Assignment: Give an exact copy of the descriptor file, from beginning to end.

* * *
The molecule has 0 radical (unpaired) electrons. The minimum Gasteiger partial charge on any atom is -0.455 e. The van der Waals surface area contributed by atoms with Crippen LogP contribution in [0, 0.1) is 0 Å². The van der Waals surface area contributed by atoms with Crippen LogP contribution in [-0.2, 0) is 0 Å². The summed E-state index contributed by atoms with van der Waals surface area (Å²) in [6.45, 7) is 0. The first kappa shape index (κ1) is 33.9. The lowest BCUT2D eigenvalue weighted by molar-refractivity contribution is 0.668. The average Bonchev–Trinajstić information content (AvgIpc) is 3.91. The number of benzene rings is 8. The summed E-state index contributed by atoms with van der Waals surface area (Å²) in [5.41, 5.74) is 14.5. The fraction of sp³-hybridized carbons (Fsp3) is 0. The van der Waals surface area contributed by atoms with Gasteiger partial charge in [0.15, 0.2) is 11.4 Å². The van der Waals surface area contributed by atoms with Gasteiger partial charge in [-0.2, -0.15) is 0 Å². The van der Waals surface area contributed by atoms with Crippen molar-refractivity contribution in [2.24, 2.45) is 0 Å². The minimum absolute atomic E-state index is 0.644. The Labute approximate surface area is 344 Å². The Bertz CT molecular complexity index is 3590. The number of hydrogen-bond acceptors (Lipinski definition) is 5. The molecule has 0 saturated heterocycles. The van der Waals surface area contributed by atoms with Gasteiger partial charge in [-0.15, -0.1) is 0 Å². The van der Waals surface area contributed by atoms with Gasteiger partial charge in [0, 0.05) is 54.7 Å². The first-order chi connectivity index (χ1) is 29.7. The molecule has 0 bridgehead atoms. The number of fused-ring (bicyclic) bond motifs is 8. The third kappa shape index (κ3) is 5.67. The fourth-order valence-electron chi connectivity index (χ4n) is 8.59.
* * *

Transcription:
The molecule has 0 radical (unpaired) electrons. The minimum Gasteiger partial charge on any atom is -0.455 e. The van der Waals surface area contributed by atoms with Crippen LogP contribution in [0, 0.1) is 0 Å². The van der Waals surface area contributed by atoms with Crippen LogP contribution in [-0.2, 0) is 0 Å². The summed E-state index contributed by atoms with van der Waals surface area (Å²) in [6.45, 7) is 0. The first kappa shape index (κ1) is 33.9. The lowest BCUT2D eigenvalue weighted by molar-refractivity contribution is 0.668. The average Bonchev–Trinajstić information content (AvgIpc) is 3.91. The number of benzene rings is 8. The summed E-state index contributed by atoms with van der Waals surface area (Å²) in [5.41, 5.74) is 14.5. The fraction of sp³-hybridized carbons (Fsp3) is 0. The van der Waals surface area contributed by atoms with Gasteiger partial charge in [0.15, 0.2) is 11.4 Å². The van der Waals surface area contributed by atoms with Gasteiger partial charge in [-0.2, -0.15) is 0 Å². The van der Waals surface area contributed by atoms with Crippen molar-refractivity contribution in [2.24, 2.45) is 0 Å². The minimum absolute atomic E-state index is 0.644. The Labute approximate surface area is 344 Å². The Bertz CT molecular complexity index is 3590. The number of hydrogen-bond acceptors (Lipinski definition) is 5. The molecule has 0 saturated heterocycles. The van der Waals surface area contributed by atoms with Gasteiger partial charge in [-0.15, -0.1) is 0 Å². The van der Waals surface area contributed by atoms with Gasteiger partial charge in [0, 0.05) is 54.7 Å². The first-order chi connectivity index (χ1) is 29.7. The molecule has 0 bridgehead atoms. The number of fused-ring (bicyclic) bond motifs is 8. The third kappa shape index (κ3) is 5.67. The fourth-order valence-electron chi connectivity index (χ4n) is 8.59.